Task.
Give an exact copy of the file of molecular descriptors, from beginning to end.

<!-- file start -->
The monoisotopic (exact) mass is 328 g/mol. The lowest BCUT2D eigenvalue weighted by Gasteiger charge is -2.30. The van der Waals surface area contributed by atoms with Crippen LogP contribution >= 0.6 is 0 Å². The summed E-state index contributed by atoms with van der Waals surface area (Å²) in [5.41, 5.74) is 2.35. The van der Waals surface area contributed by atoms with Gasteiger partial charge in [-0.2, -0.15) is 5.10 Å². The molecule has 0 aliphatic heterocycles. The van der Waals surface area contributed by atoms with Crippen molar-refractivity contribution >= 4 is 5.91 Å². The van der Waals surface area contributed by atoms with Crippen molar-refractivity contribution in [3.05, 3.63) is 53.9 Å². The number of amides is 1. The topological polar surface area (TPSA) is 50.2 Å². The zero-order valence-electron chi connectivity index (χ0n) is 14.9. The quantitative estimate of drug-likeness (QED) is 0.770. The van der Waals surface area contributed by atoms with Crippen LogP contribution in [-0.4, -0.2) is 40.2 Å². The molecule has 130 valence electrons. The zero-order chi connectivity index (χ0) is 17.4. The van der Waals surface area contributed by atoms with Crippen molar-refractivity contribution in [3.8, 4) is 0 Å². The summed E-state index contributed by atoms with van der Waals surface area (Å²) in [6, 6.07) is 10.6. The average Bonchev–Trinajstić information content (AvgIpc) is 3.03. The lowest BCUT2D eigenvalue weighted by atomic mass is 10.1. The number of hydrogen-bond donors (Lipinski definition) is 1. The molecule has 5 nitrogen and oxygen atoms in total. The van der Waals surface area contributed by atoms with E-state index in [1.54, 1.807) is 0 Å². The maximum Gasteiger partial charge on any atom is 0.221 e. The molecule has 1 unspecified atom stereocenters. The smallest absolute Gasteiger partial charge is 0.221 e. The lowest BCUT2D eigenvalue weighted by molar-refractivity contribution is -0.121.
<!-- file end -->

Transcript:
The monoisotopic (exact) mass is 328 g/mol. The lowest BCUT2D eigenvalue weighted by Gasteiger charge is -2.30. The van der Waals surface area contributed by atoms with Crippen LogP contribution >= 0.6 is 0 Å². The summed E-state index contributed by atoms with van der Waals surface area (Å²) in [5.41, 5.74) is 2.35. The van der Waals surface area contributed by atoms with Gasteiger partial charge in [-0.2, -0.15) is 5.10 Å². The molecule has 0 aliphatic heterocycles. The van der Waals surface area contributed by atoms with Crippen molar-refractivity contribution >= 4 is 5.91 Å². The van der Waals surface area contributed by atoms with Crippen molar-refractivity contribution in [3.05, 3.63) is 53.9 Å². The number of amides is 1. The topological polar surface area (TPSA) is 50.2 Å². The zero-order valence-electron chi connectivity index (χ0n) is 14.9. The quantitative estimate of drug-likeness (QED) is 0.770. The van der Waals surface area contributed by atoms with Crippen LogP contribution in [-0.4, -0.2) is 40.2 Å². The molecule has 130 valence electrons. The zero-order chi connectivity index (χ0) is 17.4. The van der Waals surface area contributed by atoms with Crippen molar-refractivity contribution in [3.8, 4) is 0 Å². The summed E-state index contributed by atoms with van der Waals surface area (Å²) in [6, 6.07) is 10.6. The average Bonchev–Trinajstić information content (AvgIpc) is 3.03. The lowest BCUT2D eigenvalue weighted by atomic mass is 10.1. The number of hydrogen-bond donors (Lipinski definition) is 1. The molecule has 5 nitrogen and oxygen atoms in total. The van der Waals surface area contributed by atoms with E-state index in [1.54, 1.807) is 0 Å². The maximum Gasteiger partial charge on any atom is 0.221 e. The molecule has 1 unspecified atom stereocenters. The smallest absolute Gasteiger partial charge is 0.221 e. The lowest BCUT2D eigenvalue weighted by molar-refractivity contribution is -0.121.